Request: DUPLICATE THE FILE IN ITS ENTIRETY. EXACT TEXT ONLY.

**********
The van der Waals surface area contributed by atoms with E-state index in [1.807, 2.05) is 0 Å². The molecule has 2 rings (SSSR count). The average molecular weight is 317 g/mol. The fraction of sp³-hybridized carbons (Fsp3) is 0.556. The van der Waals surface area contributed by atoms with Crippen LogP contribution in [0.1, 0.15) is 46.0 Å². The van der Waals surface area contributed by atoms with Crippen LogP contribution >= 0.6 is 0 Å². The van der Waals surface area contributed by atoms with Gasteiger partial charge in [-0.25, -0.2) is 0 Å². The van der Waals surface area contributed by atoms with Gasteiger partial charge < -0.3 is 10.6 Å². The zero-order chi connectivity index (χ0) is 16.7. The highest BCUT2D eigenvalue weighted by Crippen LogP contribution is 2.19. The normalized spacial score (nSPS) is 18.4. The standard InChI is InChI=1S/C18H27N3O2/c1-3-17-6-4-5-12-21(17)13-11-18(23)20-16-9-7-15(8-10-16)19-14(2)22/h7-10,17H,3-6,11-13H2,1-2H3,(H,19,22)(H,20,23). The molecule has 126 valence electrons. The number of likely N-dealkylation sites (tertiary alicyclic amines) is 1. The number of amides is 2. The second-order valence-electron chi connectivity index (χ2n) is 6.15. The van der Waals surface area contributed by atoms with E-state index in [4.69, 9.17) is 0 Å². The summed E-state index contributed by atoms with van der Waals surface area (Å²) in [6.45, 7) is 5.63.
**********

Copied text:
The van der Waals surface area contributed by atoms with E-state index in [1.807, 2.05) is 0 Å². The molecule has 2 rings (SSSR count). The average molecular weight is 317 g/mol. The fraction of sp³-hybridized carbons (Fsp3) is 0.556. The van der Waals surface area contributed by atoms with Crippen LogP contribution in [0.1, 0.15) is 46.0 Å². The van der Waals surface area contributed by atoms with Crippen LogP contribution >= 0.6 is 0 Å². The van der Waals surface area contributed by atoms with Gasteiger partial charge in [-0.25, -0.2) is 0 Å². The van der Waals surface area contributed by atoms with Gasteiger partial charge < -0.3 is 10.6 Å². The zero-order chi connectivity index (χ0) is 16.7. The highest BCUT2D eigenvalue weighted by Crippen LogP contribution is 2.19. The normalized spacial score (nSPS) is 18.4. The standard InChI is InChI=1S/C18H27N3O2/c1-3-17-6-4-5-12-21(17)13-11-18(23)20-16-9-7-15(8-10-16)19-14(2)22/h7-10,17H,3-6,11-13H2,1-2H3,(H,19,22)(H,20,23). The molecule has 126 valence electrons. The number of likely N-dealkylation sites (tertiary alicyclic amines) is 1. The number of amides is 2. The second-order valence-electron chi connectivity index (χ2n) is 6.15. The van der Waals surface area contributed by atoms with E-state index in [4.69, 9.17) is 0 Å². The summed E-state index contributed by atoms with van der Waals surface area (Å²) in [6.45, 7) is 5.63.